It wouldn’t surprise me. I hate to say that, and I have to add up front that I’ve never witnessed anything like this personally, but it still wouldn’t surprise me. Scientists often have very easily inflamed egos, and divide into warring camps all too easily. But while it may have happened somewhere else, that does not make it normal (and especially not desirable) scientific behavior. This is not a standard technique by which our sausage is made over here. …
And that brings up an additional problem with all this journal curating: the CRU people have replied to their critics in the past by saying that more of their own studies have been published in the peer-reviewed literature. This is disingenuous when you’re working at the same time to shape the peer-reviewed literature into what you think it should look like.
I tend to agree with this take. Pointing to peer review as an objective measure of scientific quality cannot work if you’ve got a thumb on the scale.
But, I think there is a related question here which may come up more generally, even if it does not apply here: What are your options if a journal editor seems to be interfering with the peer review process?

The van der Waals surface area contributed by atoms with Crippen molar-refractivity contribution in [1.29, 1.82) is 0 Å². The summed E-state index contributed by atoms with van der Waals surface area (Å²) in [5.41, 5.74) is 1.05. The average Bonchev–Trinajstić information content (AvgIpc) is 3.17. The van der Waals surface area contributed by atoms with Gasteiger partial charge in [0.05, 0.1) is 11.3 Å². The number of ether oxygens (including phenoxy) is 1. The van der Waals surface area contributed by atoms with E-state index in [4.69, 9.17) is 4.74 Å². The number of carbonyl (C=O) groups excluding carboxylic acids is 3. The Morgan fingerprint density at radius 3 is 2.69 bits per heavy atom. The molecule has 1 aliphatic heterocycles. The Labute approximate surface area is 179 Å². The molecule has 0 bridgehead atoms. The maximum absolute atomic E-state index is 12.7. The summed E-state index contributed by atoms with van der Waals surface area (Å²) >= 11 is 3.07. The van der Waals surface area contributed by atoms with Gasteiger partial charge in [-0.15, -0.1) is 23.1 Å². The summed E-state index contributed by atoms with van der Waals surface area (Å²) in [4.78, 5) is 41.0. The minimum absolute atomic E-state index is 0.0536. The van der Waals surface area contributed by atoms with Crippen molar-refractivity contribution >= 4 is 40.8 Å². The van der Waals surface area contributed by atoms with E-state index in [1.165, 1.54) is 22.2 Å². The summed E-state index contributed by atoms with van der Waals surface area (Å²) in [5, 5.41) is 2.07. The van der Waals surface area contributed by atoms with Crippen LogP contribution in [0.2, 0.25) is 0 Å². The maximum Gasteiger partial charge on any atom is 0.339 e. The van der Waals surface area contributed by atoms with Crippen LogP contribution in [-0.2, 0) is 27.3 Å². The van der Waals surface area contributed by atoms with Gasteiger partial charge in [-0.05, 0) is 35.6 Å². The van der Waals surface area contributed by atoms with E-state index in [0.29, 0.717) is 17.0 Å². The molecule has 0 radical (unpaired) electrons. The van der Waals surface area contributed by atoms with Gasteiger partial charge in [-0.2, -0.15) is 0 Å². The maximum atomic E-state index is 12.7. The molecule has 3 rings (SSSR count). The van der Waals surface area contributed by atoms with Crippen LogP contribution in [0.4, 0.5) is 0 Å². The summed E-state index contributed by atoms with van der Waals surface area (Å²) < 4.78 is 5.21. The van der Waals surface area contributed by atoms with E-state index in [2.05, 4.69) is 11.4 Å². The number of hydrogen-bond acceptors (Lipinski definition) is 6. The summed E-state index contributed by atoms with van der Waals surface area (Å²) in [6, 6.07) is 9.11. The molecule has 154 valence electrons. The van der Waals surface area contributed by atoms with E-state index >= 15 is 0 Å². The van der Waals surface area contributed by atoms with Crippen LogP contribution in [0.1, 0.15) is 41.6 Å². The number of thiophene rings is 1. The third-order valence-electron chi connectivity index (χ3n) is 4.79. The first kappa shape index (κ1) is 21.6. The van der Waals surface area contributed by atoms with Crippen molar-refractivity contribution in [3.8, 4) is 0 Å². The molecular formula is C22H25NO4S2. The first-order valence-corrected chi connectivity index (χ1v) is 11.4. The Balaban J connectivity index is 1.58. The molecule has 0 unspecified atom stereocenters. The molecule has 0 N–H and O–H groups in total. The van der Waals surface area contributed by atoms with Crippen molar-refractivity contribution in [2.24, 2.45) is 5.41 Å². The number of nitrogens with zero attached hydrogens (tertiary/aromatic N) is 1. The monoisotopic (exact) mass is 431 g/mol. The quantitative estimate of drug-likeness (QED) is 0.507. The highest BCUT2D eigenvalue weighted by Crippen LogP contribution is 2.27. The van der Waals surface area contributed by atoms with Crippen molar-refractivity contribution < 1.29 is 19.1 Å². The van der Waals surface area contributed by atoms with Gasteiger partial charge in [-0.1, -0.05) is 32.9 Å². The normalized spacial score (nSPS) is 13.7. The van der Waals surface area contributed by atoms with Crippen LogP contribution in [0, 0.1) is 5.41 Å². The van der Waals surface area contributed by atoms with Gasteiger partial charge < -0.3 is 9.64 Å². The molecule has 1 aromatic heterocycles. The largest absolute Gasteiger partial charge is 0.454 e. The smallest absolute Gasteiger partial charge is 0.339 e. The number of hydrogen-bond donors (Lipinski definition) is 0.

Surely just as there are faulty spectrometers, there may also be unfairly biased editors, and they may skew what journals publish. Do you have to submit to them anyway? Can you mount arguments (publicly? privately?) that make the case that a particular editor is biased or isn’t playing fair in the exercise of her editorial duties? Can you elect to submit your work instead to journals whose editorial processes seem more fair (or at least more transparent)? Is there something not-quite-ethical about avoiding particular problematic journals either as venues to submit your own work or as sources of work in your field that ought to be taken seriously?